Brian Arsenault’s Short Takes: Of Pregnancy and the Art of Singing (or reverse that), a Halo on the Floor and Words to Live By

September 20, 2012

Anne Heaton: Honeycomb (Spill)

Elizabeth Shepherd: Rewind (Linus Entertainment)

By Brian Arsenault

Fertility is in the air around me. One of my sons and his wife just welcomed little Liam and now my oldest and his wife are expecting. Then two albums show up nearly together wherein the artist has been greatly affected by her pregnancy.

Anne Heaton says of her work on Honeycomb that “my daughter’s feet were in my ribcage.”  She says her singing dropped several notes.

Similarly, Elizabeth Shepherd wrote on the liner notes to Rewind that her developing daughter’s “back would press against my lungs and rib cage as I sang. . .” She says that little body shaped her phrasing.

Well, no guy can recommend this, probably without risking wrath, but pregnancy seems to have had a positive effect. Both albums shimmer with life and striking energy.

Anne Heaton

Elizabeth Shepherd

Honeycomb, the CD fancily but inexplicably packaged with creepy pictures, is also packed with extraordinary harmonies throughout.  Heaton employs a bunch of backup singers, including herself, to wondrous effect.  The harmonic choruses on several songs may be the best parts of the album.

Shepherd bends some classic jazz tunes with a sense of Jobim and all that bossa nova stuff we call Latin Jazz for lack of a better name. And we must have our categories, or else critics might have to think independently.

But categories are tough in both these cases as Heaton borders on the eccentric in her compositions and sometimes arrangements.

Almost as uniquely, Shepherd unstandardizes some of the great standards, making then new without violating their integrity.

The title song of Heaton’s Honeycomb is pleasing, like literate up tempo country (there is such a thing, you know, sometimes) with all kinds of interesting changes, harmonies and counterpoint singing.  “Watching You Win” is an ode to “winning,” sort of like Conrad’s novel is an ode to Victory.  It’s in the eye of the beholder.

And in “Viva la Vida” she brings an understanding of life’s changeability that soars somewhere above Coldplay’s hit version.

I’m not real good with New Age stuff so the Eastern mystic poetry should probably be commented on by someone more sympathetic.  But Heaton’s rendition of the “Prayer of St. Francis” could win back sinners to the one true faith. Almost.

Shepherd opens with Cole Porter’s “Love For Sale” which was a tough test for me, as I recently reviewed Cheryl Bentyne’s remarkable album, Let’s Misbehave, which begins with the same tune. No disappointment, though, as Shepherd puts her own Latin tempo spin on it and also contributes her Wurlitzer playing.

Poinciana keeps the echoes of South America resonating. “. . . perfume fills the air.” Yeah.

To tackle Ellington’s “Prelude to a Kiss” in a straight up jazz way is always brave. Singers can get lost in it. But Heaton does it as a duet with Denzak Sinclaire and they pull it off. But only with an under three minute version.  Still, they only sink a little and find their way out.

Only complaint, please, please everyone stop recording “Feeling Good” even if you think you have a new take on it, which she sort of does. But all is forgiven on “When You Are Near” which is superb; truly sultry signing by Shepherd with an able assist from Colin Kingsmore’s drumming and Kevin Turcotte’s trumpet.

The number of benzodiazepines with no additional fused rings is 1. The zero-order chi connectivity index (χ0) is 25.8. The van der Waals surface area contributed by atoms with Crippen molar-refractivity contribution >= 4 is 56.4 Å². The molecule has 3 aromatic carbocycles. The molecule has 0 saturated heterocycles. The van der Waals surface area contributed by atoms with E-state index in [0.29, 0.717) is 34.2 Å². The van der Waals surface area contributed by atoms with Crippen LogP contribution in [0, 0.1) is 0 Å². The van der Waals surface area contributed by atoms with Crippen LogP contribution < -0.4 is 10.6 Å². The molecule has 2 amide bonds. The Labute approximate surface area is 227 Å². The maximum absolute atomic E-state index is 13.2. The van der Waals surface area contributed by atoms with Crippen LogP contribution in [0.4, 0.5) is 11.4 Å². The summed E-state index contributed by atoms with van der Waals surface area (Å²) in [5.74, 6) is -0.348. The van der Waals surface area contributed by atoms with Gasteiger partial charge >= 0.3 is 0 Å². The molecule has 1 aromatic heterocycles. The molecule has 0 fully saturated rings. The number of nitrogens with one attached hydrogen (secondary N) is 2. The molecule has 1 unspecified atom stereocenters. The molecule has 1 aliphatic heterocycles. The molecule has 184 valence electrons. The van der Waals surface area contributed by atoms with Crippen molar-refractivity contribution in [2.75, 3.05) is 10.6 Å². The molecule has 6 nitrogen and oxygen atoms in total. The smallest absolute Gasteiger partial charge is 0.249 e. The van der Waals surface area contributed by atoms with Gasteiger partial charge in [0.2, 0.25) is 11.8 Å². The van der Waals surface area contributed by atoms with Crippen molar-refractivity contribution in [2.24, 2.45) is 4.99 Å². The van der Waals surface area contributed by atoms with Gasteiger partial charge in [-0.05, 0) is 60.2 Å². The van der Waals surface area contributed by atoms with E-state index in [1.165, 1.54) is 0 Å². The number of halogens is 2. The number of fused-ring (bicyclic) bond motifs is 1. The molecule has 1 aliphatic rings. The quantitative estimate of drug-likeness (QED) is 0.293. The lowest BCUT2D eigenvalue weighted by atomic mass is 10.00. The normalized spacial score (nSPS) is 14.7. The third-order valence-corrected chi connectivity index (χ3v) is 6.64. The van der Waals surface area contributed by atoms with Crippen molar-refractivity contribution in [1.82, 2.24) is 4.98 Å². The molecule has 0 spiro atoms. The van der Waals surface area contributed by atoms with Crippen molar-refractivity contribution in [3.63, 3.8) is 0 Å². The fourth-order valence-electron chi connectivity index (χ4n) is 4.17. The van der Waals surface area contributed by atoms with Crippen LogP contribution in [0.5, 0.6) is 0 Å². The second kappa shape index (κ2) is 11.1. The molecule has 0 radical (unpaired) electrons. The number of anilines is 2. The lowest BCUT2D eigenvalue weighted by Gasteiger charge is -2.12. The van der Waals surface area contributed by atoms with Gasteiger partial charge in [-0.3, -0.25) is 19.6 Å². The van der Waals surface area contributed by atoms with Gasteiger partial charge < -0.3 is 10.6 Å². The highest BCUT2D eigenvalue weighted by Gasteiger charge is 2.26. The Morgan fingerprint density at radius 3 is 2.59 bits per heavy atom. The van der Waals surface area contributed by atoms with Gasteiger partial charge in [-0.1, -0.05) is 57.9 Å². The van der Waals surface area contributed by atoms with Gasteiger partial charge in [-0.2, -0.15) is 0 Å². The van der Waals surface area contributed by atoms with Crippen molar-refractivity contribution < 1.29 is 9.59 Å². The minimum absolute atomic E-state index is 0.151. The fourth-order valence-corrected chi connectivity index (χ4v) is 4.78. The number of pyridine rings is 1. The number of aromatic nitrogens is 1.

Both CDs are tapped into creative creation and both babies are girls, by the way.

******          ******          ******

 A Broken Vow

Empress Hotel: Heavy Halo (Park the Van)

I recently pledged to myself that I was no longer going to write reviews of any albums I didn’t like or at least respect.  I was going to commit myself to the classic role of critic; to  hopefully expand the listener’s appreciation and understanding of the work at hand.  But, come on, some stuff is so bad you just have to be a warning light.

Empress Hotel claims to be inspired by one hit acts of the past as well as artists as significant as Prince and Roxy Music. Well, there’s a reason most one hit bands are exactly that; they disappear after a single hit because they largely stink. And nothing on Heavy Halo reminds me of the aforementioned Prince and Roxy.

Rather, think Abba, Wham, Flock of Seagulls, the worst of Human League (was there a best?) and that famed lyric:  “Yummy yummy yummy, I got love in my tummy.” As Kath said, kind of retro.  80s awful. Any era awful.

This album is so bad I got to thinking maybe it’s a put on.  First song, “Mach Bach,” I thought what the hell is this? Second song, also the album’s title, I thought this is so odd.

It got worse from there.  Or I’m so unsophisticated I just don’t get it.  Chances are you won’t either.

******          ******          ******

Best Movie Line in a Long Time

So I’m watching the end of this film, still don’t know the title, with the wonderful actor Brian Cox and his character has lost his dog in an ugly way. A woman, maybe his daughter, brings him a plump little mixed shepherd puppy and he tries to refuse it saying:

“But I’m old.”

And she says:

“Just give her the time you have. She’ll do the same.”

He keeps it.

******          ******          ******

To read more reviews, posts and columns by Brian Arsenault click HERE.


Short Takes: New CDs featuring Randy Sharp, Sharon Rays, Jack Routh and Maia Sharp

September 14, 2012

By Brian Arsenault

Randy Sharp, Sharon Rays, Jack Routh and Maia Sharp

 Dreams of the San Joaquin (Blix St. Records)

It seems to me that Dreams of the San Joaquin should be the birth of a band.  They are that good together, whatever their sterling individual credits and talents. And San Joaquin wouldn’t be a bad band name.

Throughout there are touches of Johnny Cash — Jack Routh penned several Cash songs; Linda Ronstadt, who has recorded the title song; even early Eagles.  As Ronstadt once said, there is (or was) a form of California Country music.  And Willie could record any number of songs here.  But the sound of this album is also uniquely attuned to the band’s members: the married Randy Sharp and Sharon Rays, daughter Maia  Sharp and family friend Routh.  They variously sing lead vocals and back up and harmonies and a sound emerges that has the sensitivity of C, S & N and the strength of  Willie and his Outlaws in their glory days.